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Does someone knows if its possible to access programmatically to the data structure where udev store the rules? And if its possible to modify them?

In short: I want to run a program and cause the same effect of adding a new rule without actually modify any .rule file. I want to keep it all in memory.

If this possible? I was reading the systemd code looking for information about how udevdaemon reads .rules files and then "communicates" this rules to "somebody" in the kernel.

I think this "communication" is the key. But I'm not able to find it.

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1 Answer 1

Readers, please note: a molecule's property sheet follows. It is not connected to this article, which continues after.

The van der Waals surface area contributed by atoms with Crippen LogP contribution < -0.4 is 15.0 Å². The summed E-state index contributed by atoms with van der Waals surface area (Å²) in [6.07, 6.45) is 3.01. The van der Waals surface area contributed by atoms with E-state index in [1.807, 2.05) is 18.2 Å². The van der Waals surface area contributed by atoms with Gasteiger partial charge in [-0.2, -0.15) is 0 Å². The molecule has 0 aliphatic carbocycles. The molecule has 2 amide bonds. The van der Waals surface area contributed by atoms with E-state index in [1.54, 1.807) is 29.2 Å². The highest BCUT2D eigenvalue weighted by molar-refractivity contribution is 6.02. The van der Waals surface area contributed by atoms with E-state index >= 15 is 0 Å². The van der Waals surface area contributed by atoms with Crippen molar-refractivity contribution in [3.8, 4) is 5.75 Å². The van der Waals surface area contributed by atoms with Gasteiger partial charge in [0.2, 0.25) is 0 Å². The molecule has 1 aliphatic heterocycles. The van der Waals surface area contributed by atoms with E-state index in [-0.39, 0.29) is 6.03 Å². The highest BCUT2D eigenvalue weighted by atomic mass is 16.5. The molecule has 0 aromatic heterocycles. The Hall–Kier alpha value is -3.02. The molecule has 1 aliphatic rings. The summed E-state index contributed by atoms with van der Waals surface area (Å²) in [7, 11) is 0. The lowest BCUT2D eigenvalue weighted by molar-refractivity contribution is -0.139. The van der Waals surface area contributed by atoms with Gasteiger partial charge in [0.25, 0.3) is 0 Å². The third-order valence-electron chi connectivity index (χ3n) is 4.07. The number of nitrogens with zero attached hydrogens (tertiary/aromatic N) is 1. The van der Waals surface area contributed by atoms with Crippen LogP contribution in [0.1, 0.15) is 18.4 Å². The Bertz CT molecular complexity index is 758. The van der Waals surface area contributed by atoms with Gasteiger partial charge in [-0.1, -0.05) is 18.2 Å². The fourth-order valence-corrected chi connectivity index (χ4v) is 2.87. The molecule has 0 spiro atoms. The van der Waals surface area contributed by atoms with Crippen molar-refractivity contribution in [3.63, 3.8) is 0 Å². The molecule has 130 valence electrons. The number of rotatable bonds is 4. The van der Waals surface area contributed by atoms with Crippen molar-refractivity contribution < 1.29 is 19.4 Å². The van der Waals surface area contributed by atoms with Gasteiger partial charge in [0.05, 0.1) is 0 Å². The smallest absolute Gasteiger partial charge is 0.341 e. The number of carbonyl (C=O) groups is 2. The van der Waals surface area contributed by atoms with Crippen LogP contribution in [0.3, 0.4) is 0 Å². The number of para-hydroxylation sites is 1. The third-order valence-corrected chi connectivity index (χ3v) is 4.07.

I don't think that's it's possible to add udev rules by another means than configuration files. But if it is important for you, you can still mount a tmpfs on /etc/udev/rules.d and write your rules there, everything will happen in memory without hitting the disk. Or you can implement your own configuration mechanism in src/udev/udev-rules.c. The code would have to receive the configuration by whatever way you prefer and call rules_add_string.

Regarding the communication betweeen the kernel and udev, udev just reads kernel events from a socket and then applies its rules to create the appropriate devices in /dev. The kernel never receives the udev configuration and it doesn't care about it.

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